Tiny house tenacity
Tiffany Pupa was going on break at about 3 a.m. She turned around to the tent she just left to see the dark of the night around her. The glow from the large white tent was spectacular in its contrast to the dark – but more spectacular to Pupa was seeing the shadows cast against the tent of the pack of volunteers she had with her at this insane hour of the day.
What were they doing?
For several weeks, the group of more than 150 students, faculty, their family members, and even some of their pets had assembled at the MSU Recycling Center to build the university’s first tiny house.
“Sparty’s Cabin” is the house’s name and the brainchild of Pupa, who graduated in May 2016 from the Honors College with a degree in interior design from the College of Agriculture and Natural Resources. Coming in at 177 square feet, the tiny house features an upstairs sleeping loft, modern kitchen and a composting toilet.
“You don’t have many places to hide things,” Pupa said. “So that brings up conversations about minimalism and living with less. You have to be conscientious of what you are bringing in the house and what you are taking out. The idea is that the students will be able to learn about alternative living.”
The tiny house made its debut on Earth Day, on April 22, with a ceremony at the Breslin Center. Since then, it has lived at the Recycling Center or been brought out to Spartan Stadium during the fall for home football games. Beyond its educational use, the tiny house is being auctioned off and the proceeds will go toward more student sustainability projects and charities that help with housing for low-income residents.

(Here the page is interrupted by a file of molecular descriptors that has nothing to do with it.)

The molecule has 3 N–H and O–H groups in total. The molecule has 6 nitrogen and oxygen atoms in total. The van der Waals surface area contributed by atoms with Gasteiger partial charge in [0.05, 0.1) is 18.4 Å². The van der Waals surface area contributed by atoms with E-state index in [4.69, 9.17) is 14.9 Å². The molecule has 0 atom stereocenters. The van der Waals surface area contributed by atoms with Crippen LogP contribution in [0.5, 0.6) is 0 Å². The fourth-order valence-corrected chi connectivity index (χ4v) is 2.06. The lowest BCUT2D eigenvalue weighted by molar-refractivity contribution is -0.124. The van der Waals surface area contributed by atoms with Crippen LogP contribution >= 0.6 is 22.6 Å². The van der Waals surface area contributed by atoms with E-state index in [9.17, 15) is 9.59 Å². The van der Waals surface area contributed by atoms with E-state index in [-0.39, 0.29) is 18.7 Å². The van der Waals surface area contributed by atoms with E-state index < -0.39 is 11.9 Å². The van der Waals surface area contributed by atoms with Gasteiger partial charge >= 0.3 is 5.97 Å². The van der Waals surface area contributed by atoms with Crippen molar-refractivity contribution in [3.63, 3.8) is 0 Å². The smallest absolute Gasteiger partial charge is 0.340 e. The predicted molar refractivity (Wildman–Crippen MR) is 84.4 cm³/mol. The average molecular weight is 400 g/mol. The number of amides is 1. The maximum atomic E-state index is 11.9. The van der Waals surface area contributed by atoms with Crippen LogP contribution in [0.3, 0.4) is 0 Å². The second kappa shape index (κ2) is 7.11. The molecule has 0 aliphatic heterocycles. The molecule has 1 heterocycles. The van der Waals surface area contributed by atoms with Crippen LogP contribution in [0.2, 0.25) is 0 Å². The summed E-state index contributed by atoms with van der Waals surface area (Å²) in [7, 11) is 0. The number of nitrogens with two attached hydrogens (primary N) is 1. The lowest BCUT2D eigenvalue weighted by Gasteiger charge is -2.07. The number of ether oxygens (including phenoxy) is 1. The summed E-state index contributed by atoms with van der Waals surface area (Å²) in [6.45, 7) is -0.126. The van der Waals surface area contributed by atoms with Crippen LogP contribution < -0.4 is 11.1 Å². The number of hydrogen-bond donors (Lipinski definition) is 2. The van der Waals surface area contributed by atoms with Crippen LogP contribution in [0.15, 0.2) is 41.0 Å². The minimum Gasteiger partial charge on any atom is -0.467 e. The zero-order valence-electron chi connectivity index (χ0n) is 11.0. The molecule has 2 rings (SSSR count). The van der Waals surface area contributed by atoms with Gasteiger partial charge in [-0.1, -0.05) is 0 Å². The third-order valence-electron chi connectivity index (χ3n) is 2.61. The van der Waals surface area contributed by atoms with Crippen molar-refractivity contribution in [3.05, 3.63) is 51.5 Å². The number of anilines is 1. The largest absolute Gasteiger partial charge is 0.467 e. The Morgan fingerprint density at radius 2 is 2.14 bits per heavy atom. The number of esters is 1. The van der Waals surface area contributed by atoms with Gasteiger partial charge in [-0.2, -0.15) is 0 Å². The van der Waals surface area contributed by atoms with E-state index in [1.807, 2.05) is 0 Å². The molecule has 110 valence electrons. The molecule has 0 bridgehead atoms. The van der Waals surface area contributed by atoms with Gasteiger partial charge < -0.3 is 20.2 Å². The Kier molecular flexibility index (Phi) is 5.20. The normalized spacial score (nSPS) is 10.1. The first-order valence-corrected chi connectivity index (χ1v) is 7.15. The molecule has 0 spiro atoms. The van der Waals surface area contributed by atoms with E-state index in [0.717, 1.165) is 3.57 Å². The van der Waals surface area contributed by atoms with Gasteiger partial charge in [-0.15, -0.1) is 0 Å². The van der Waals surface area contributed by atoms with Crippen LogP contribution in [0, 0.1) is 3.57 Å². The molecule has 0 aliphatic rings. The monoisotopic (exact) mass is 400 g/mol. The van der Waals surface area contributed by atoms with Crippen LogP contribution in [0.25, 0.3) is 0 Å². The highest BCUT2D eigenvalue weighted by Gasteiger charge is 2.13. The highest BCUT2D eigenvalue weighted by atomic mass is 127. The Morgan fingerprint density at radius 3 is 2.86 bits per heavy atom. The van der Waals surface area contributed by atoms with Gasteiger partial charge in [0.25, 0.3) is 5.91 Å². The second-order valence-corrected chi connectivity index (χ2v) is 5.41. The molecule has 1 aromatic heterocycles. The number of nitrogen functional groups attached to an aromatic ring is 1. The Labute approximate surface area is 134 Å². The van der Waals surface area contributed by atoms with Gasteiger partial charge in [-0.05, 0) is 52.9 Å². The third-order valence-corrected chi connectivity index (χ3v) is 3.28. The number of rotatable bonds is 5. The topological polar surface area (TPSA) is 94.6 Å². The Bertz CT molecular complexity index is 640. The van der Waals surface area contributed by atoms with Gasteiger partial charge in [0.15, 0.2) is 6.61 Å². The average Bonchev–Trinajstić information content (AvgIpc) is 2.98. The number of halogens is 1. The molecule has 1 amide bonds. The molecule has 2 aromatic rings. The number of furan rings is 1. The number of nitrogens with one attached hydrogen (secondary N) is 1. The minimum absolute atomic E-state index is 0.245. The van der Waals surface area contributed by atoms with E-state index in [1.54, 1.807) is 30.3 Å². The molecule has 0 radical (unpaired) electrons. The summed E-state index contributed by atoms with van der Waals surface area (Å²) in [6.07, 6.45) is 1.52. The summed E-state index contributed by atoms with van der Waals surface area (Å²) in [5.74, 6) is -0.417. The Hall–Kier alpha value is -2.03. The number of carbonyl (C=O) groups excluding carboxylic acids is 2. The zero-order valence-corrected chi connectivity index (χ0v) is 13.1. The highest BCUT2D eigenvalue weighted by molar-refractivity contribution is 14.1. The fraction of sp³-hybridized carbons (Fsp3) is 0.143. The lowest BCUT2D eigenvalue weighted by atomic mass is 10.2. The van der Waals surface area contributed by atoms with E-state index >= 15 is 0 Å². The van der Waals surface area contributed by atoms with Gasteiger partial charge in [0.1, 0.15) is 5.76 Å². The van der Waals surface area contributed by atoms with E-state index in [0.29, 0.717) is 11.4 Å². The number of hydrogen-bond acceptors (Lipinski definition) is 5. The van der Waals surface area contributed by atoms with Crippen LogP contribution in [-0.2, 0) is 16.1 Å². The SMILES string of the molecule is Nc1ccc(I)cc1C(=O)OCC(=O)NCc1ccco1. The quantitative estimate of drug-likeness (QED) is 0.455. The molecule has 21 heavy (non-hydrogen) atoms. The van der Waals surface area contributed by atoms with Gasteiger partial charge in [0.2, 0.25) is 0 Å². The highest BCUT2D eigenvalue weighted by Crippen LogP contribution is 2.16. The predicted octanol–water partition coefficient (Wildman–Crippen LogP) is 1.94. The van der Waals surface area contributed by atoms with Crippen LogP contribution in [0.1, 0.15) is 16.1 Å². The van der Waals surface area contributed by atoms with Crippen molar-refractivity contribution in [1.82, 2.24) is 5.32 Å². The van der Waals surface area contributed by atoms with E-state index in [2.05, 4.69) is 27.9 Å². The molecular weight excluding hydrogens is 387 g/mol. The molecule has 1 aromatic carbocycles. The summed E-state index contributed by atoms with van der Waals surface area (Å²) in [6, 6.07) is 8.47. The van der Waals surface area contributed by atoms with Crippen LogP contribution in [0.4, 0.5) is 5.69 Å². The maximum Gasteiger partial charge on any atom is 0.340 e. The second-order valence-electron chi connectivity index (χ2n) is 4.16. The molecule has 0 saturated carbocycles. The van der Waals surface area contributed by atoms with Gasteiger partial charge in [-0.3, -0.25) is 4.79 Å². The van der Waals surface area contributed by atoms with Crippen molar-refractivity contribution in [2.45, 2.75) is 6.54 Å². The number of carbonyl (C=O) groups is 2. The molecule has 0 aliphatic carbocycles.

As president of the MSU’s student organization affiliated with the U.S. Green Building Council, Pupa had attended a conference where she first heard about the rising interest in tiny homes. Knowing the power of the four majors in the School of Planning, Design and Construction, Pupa thought it was a natural fit for MSU students to try their hand at building a tiny house.
Planning began in the summer of 2015. Pupa led a team that built a movement of volunteers, made its way through all the various administrative requirements necessary to build a house on campus and gathered donations from local businesses.
“We got to interact with many people throughout this community of Greater Lansing,” Pupa said. “I learned a lot about project management skills. I’ve gotten to lead a team…lead a real world project and bring it to life.”
While momentum for the project grew, a natural disaster threatened to destroy everything Pupa and her team had built thus far – a fire broke out in the Recycling Center.
“There were a couple of days we had no idea if the house was even standing,” she said.
While some materials were destroyed, the house overall was okay, Pupa said. The team decided to move it outdoors – under the large white tent – for safe keeping.
Pupa gazed at that illuminated tent during the all-nighter the team pulled and thought about how exciting and humbling the experience had been.
“This is really amazing so many people are here right now because they believe in this project and they want to be a part of it with me,” she said.